Life of people of Gilgit Baltistan in winter

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By Sultan Shoab

GILGIT, Dec. 30(APP):Gilgit Baltistan is the most important area of Pakistan due to its geography and a beautiful landscape full of mountains with snow covered peaks and streams full of dancing waters and roaring rivers.
The beauty of the area is further enhanced by a variety of luxuriant fruits including cherry, apricot, apple, pears and peach orchards.
GB is one of the only places where all four seasons can be witnessed in their natural state; But ,despite the mind blowing beauty of the area, the winter season is really harsh in the mountains of Gilgit Baltistan. Mostly People stay indoors, and store food during the summer. Most of the people of Gilgit Baltistan use the locally-made wood stoves to cope with the harsh winter, and they have started preparing themselves for the severe weather conditions ahead as temperatures have started plunging here this week.
In extreme winter, that lasts from November to end of March, fire-wood stoves become a necessity of life. Mostly residents use different types of stoves for cooking and protecting themselves from the cold. But nowadays due to high price of fire- wood residents of GB look worried.
Nadeem Khan a resident of Gilgit konodas while talking to APP sought urgent attention of the government towards the problem,”High price of wood for heating purpose in market affects the routine life of the people of GB but we have no LPG or other source for heating purpose in Gilgit Baltistan”.
Shams Mir Advisor to Chief Minister GB while talking to APP said that “to cope with the winter season, government of GB has already taken practical steps, we have decided to provide Air- mix gas (LPG) plant to more than thirty-five thousand household consumers in district Gilgit in initial phase and all paper work has been completed”.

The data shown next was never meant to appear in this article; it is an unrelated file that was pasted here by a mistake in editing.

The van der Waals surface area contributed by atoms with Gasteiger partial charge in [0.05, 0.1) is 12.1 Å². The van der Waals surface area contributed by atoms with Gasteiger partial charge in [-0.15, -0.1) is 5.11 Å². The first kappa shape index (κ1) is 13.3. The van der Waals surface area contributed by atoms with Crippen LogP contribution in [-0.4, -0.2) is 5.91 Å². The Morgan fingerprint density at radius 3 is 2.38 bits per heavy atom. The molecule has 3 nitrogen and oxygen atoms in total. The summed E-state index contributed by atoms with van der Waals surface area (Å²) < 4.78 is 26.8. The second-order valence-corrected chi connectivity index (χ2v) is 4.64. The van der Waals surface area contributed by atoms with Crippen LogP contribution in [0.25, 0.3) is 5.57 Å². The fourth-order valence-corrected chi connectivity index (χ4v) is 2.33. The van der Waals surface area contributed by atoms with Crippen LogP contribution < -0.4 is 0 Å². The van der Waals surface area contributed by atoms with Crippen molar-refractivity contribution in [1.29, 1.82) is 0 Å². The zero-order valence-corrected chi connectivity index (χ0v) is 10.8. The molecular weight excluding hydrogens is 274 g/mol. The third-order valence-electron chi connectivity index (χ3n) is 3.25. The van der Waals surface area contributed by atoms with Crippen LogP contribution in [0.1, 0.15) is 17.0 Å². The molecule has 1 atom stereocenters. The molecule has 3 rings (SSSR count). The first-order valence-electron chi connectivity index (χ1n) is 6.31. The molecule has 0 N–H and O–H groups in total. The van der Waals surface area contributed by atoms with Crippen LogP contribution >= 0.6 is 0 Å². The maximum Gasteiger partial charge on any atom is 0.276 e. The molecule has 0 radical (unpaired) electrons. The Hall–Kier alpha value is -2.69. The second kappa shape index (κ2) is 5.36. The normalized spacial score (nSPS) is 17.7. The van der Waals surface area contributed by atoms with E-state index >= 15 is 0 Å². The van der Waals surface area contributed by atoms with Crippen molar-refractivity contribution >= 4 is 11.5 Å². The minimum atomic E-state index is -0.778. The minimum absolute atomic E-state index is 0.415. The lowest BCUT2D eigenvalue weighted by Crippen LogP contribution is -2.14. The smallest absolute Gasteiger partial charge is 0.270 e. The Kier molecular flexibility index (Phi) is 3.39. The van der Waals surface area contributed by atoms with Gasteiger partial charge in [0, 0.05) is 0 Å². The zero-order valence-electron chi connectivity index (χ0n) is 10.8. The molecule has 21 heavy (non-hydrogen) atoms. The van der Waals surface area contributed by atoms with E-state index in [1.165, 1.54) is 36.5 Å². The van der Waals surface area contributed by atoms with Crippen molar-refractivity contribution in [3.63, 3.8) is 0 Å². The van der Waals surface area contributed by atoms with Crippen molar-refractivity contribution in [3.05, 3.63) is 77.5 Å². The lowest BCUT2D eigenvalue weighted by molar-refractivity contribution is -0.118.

The people of mountainous Gilgit ­ Baltistan region have adopted different methods for storage of food and fuel to cope with the harsh winters which brings down temperature below zero degrees Celsius for several months. One of the methods for preservation of food is known as Nasaloo, in Shina, a major regional language.
As part of the tradition of Nasaloo, households slaughter an animal ­“ yak, goat, sheep or oxen, based on availability and financial status, and hang the meat in an airy, cold, storage, to dry.
The dried meat is then cooked during the months of January and February, generally the coldest months in the region when most of the areas receive heavy snowfall.
This practice is prevalent across the Gilgit ­ Baltistan and Chitral region, under different names.
Gilgit-Baltistan is among the top regions in the world with potential to generate maximum electricity, yet electricity shortfalls have become a routine across GB with some areas facing up to 20 hours of load shedding in winter.
Abdul Haleem resident of Gilgit said that “not only did the shortage of power affected routine life in the region, but business activities had suffered as well, damaging the region’s economy, People affiliated with the tourism in GB have lost their businesses to the problem, and people are now cutting trees to use as an alternate energy source, leading to increased deforestation”.
He called upon the government and political representatives of Gilgit Baltistan for provision of the basic necessities of life to common man especially in winter . Although resources are abundant in the valley but the proper utilization and quality of work matters,he maintained.